Unmanned Systems of World Wars I and II

“Drones are the hallmark of tech-y modern warfare, but weapons piloted from afar have been around for more than a century. These long-gone systems used servos, gyroscopes, motors, and rotary switches, and they’re all lovingly described in Unmanned Systems of World Wars I and II, an encyclopedic history of remotely controlled ships, planes, and tanks.”

Wired Magazine


Unmanned Systems of World Wars I & II unveils a forgotten past from radio-controlled battleships and B-17 bombers to paddle-wheel aircraft carriers. This fascinating journey back in time to well before the First World War documents the genesis of what promises to be one of the biggest paradigm shifts in the evolution of mankind.

Rare in-flight photo of an unmanned Culver PQ-14B target drone and its twin-engine CQ-3 director, trailed by a Curtiss Helldiver chase plane at bottom right.

Vintage woodcut engraving entitled “The Lay Torpedo – The Public Trial at Cleveland, Ohio from photographs by Thomas T. Sweeny.” Note conical shape, dual rudders, and twin parallel pipes beneath the false keel at lower left for engine exhaust and control cable payout.

Constructed at the Fisher Tank Arsenal, the radio-controlled T-10 Mine Exploder’s front drive wheels were 8 feet in diameter, while the trailing rear wheel measured 6 feet. Note the bottom of the Sherman M4A2 tank is above the front axle, providing more room for blast dispersion.

More than 500 illustrations—photographs, drawings, and plans, many of them never before published—are featured in Unmanned Systems of World Wars I & II.

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Video Slide Tour

Take a short video slide tour of Unmanned Systems of World Wars I & II, the genesis of creating the book, and what readers are saying.

About the Author

H. R. (Bart) Everett is a retired U. S. Navy commander and Technical Director for Robotics at the Space and Naval Warfare Systems Center Pacific (SSC Pacific) in San Diego. In 1986, he established a pioneering in-house government program in robotic science and technology at this location, then the Naval Ocean Systems Center.

Learn more about H.R. (Bart) Everett

Other Books by H.R. (Bart) Everett

The Evolution of ROBART: A Quest for Machine Intelligence
In Progress

The Evolution of ROBART traces the author’s life-long pursuit of intelligent robotic systems, starting with his high-school science-fair project, the fully autonomous CRAWLER series in 1965. Everett’s first computer-controlled robot, ROBART I was constructed in 1980 and later displayed at the Expo ’86 World’s Fair in Vancouver, BC, soon followed by its increasingly more sophisticated descendants, ROBART II and ROBART III. The underlying theme of the book addresses the nature of machine intelligence, how it has evolved, and where it will ultimately lead.

Navigating Mobile Robots: Systems and Techniques
Johann Borenstein, H.R. Everett, Liqiang Feng
A.K. Peters, 1996

Navigating Mobile Robots surveys then state of the art in sensors, systems, methods, and technologies used by a mobile robot for localization, both relative and absolute. The different solutions presented are compared and analyzed based on technical publications, patent applications, and commercial products, taking into account cost, accuracy, update rate, effective range, processing requirements, and other special features.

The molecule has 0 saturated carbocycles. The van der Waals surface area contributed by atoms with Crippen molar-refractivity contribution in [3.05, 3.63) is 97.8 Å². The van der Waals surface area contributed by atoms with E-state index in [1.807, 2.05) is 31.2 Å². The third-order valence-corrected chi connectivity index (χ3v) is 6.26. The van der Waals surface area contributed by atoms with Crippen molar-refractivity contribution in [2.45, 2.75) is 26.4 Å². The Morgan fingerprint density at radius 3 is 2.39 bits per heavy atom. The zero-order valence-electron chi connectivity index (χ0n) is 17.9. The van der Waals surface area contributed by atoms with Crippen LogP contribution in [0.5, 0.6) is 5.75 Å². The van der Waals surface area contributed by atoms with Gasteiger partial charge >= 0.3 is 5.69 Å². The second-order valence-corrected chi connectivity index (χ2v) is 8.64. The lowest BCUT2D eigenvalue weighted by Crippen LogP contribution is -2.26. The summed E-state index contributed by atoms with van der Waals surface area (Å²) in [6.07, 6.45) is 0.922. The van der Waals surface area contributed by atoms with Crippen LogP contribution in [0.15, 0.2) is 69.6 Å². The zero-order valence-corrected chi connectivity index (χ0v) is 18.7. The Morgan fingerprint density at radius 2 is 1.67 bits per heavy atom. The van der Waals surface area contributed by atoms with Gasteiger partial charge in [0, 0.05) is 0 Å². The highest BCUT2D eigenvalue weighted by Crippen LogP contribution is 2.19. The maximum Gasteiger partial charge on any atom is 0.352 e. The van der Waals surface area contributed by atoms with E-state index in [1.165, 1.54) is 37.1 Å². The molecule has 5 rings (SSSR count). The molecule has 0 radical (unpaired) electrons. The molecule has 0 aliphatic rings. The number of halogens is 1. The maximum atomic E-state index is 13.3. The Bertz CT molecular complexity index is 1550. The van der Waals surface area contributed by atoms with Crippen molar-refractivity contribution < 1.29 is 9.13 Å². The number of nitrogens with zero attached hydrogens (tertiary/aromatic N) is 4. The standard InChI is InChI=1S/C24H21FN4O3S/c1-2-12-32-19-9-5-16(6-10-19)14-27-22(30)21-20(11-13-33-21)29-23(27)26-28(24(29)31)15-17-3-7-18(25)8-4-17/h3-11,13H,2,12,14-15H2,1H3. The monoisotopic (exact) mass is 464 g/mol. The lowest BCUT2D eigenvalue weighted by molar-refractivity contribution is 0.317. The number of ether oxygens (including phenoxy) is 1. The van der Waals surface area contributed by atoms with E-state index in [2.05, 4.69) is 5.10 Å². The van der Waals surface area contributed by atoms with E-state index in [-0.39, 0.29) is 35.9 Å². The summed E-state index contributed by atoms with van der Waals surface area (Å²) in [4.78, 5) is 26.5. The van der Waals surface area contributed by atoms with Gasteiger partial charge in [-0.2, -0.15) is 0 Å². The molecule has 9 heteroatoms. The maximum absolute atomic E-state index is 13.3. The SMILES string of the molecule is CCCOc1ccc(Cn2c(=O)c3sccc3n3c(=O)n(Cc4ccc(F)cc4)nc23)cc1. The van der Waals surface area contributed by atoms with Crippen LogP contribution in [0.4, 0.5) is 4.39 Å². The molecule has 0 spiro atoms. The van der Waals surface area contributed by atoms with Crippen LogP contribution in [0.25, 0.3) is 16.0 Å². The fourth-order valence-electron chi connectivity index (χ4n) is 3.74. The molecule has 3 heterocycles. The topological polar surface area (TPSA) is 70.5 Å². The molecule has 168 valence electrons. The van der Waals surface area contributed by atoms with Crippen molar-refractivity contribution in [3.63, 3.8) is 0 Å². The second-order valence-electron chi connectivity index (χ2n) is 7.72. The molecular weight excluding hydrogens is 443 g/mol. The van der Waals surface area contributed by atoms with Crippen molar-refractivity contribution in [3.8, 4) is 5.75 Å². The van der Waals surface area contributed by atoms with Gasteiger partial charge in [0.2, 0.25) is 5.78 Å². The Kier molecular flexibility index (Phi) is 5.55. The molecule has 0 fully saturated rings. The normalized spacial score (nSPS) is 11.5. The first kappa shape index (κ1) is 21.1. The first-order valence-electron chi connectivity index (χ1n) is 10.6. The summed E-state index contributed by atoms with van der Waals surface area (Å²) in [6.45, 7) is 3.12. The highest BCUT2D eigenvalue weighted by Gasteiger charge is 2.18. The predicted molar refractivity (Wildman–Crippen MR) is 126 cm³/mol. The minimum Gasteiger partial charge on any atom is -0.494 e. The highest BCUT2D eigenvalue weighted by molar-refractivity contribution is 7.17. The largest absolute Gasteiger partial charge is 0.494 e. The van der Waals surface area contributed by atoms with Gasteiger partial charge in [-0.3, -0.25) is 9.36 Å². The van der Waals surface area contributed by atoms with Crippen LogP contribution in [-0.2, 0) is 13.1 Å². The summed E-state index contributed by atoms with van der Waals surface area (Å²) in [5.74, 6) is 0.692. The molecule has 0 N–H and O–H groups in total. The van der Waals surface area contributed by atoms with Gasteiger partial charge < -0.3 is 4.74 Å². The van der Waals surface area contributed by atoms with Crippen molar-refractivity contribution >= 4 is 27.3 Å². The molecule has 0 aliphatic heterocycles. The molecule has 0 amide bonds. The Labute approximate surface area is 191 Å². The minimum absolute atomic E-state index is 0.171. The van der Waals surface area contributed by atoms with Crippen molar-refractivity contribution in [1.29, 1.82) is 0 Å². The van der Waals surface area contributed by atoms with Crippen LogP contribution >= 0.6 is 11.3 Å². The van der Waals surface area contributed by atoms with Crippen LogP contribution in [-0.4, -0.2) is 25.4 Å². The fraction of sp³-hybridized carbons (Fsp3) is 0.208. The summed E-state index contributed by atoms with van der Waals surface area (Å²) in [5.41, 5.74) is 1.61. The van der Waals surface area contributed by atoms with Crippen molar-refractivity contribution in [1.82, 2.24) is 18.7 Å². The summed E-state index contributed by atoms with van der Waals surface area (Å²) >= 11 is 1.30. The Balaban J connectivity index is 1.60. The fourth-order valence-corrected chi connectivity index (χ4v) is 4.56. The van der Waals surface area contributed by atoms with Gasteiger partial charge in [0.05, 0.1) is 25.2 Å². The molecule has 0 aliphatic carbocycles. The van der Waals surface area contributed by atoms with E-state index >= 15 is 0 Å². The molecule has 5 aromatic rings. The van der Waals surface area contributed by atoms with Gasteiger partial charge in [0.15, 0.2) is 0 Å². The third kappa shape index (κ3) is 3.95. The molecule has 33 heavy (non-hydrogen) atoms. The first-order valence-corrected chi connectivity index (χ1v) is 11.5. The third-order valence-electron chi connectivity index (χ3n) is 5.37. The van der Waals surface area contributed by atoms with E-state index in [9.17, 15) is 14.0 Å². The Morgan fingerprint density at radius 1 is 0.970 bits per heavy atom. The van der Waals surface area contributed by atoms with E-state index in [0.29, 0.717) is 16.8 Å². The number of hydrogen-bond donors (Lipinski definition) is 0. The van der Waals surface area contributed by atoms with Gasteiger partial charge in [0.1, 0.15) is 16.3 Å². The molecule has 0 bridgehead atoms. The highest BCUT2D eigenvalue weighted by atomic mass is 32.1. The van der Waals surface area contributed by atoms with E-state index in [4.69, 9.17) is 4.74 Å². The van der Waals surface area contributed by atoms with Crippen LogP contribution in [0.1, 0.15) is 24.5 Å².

Sensors for Mobile Robots: Theory and Application
A.K Peters, 1995

Sensors for Mobile Robots is an unprecedented reference work that compiles into one convenient source everything the student or experienced engineer needs to know about the many perception technologies supporting the evolving field of robotics. Presenting the material in a manner that often parallels robotic development strategies, Everett provides a comprehensive yet easy-to-understand explanation of the theory of sensor operation, with numerous contemporary product descriptions.


Children of Dysfunctional Robots
On Hold

A hilarious and irreverent autobiographical account of certain aspects of the author’s life, Children of Dysfunctional Robots is decidedly ribald and politically incorrect, and will ultimately require some degree of sanitization before ever going to press. From hilarious high-school misadventures and high-tech shenanigans at Georgia Tech to equally entertaining escapades later in life, the storyline is accompanied by numerous contemporary photos that provide some degree of proof such really did happen.
  • As the visionary pioneer of unmanned ground systems in the Department of the Navy from the Cold War to Operations Enduring Freedom and Iraqi Freedom, Everett appropriately looks back at the origins of all unmanned systems. His impeccably researched history is as compelling as it is comprehensive.

    Rear Admiral Tim Flynn, USN (Ret.) Commanding Officer, SPAWAR Systems Center Pacific (2002-2005)
  • It is extremely rare to come across a book that adds so much to the information available about its subject, but this book is an extreme example. Everett has produced an exhaustive and unprecedented study of the unmanned vehicles from a period that few people consider when thinking about them. This book is an absolute must for anyone interested in unmanned systems, as well as anyone interested in analog systems and early electronic systems that existed before the digital revolution.

    Bill Yenne author of Attack of the Drones: A History of Unmanned Aerial Combat, Birds of Prey, and Drones at War

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“This book is an absolute must for anyone interested in unmanned systems…”

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